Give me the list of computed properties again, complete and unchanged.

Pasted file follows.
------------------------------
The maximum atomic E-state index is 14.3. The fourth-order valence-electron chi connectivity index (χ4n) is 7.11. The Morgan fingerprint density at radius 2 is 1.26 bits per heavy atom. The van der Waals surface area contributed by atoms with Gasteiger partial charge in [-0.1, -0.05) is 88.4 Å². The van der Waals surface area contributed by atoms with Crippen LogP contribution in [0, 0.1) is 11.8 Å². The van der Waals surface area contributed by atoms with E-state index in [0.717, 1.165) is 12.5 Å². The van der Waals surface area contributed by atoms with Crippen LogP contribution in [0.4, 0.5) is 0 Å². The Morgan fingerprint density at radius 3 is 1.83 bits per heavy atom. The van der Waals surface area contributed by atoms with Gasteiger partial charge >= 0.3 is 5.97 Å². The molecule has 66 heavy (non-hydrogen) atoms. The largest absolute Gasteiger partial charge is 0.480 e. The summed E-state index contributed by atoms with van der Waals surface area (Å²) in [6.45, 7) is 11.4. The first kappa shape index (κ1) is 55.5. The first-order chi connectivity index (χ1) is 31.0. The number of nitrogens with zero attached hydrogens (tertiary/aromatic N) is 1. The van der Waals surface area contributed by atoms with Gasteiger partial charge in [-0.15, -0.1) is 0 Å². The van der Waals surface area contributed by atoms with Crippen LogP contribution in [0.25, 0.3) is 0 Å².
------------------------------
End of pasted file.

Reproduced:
The maximum atomic E-state index is 14.3. The fourth-order valence-electron chi connectivity index (χ4n) is 7.11. The Morgan fingerprint density at radius 2 is 1.26 bits per heavy atom. The van der Waals surface area contributed by atoms with Gasteiger partial charge in [-0.1, -0.05) is 88.4 Å². The van der Waals surface area contributed by atoms with Crippen LogP contribution in [0, 0.1) is 11.8 Å². The van der Waals surface area contributed by atoms with E-state index in [0.717, 1.165) is 12.5 Å². The van der Waals surface area contributed by atoms with Crippen LogP contribution in [0.4, 0.5) is 0 Å². The Morgan fingerprint density at radius 3 is 1.83 bits per heavy atom. The van der Waals surface area contributed by atoms with Gasteiger partial charge >= 0.3 is 5.97 Å². The molecule has 66 heavy (non-hydrogen) atoms. The largest absolute Gasteiger partial charge is 0.480 e. The summed E-state index contributed by atoms with van der Waals surface area (Å²) in [6.45, 7) is 11.4. The first kappa shape index (κ1) is 55.5. The first-order chi connectivity index (χ1) is 31.0. The number of nitrogens with zero attached hydrogens (tertiary/aromatic N) is 1. The van der Waals surface area contributed by atoms with Gasteiger partial charge in [-0.15, -0.1) is 0 Å². The van der Waals surface area contributed by atoms with Crippen LogP contribution in [0.25, 0.3) is 0 Å².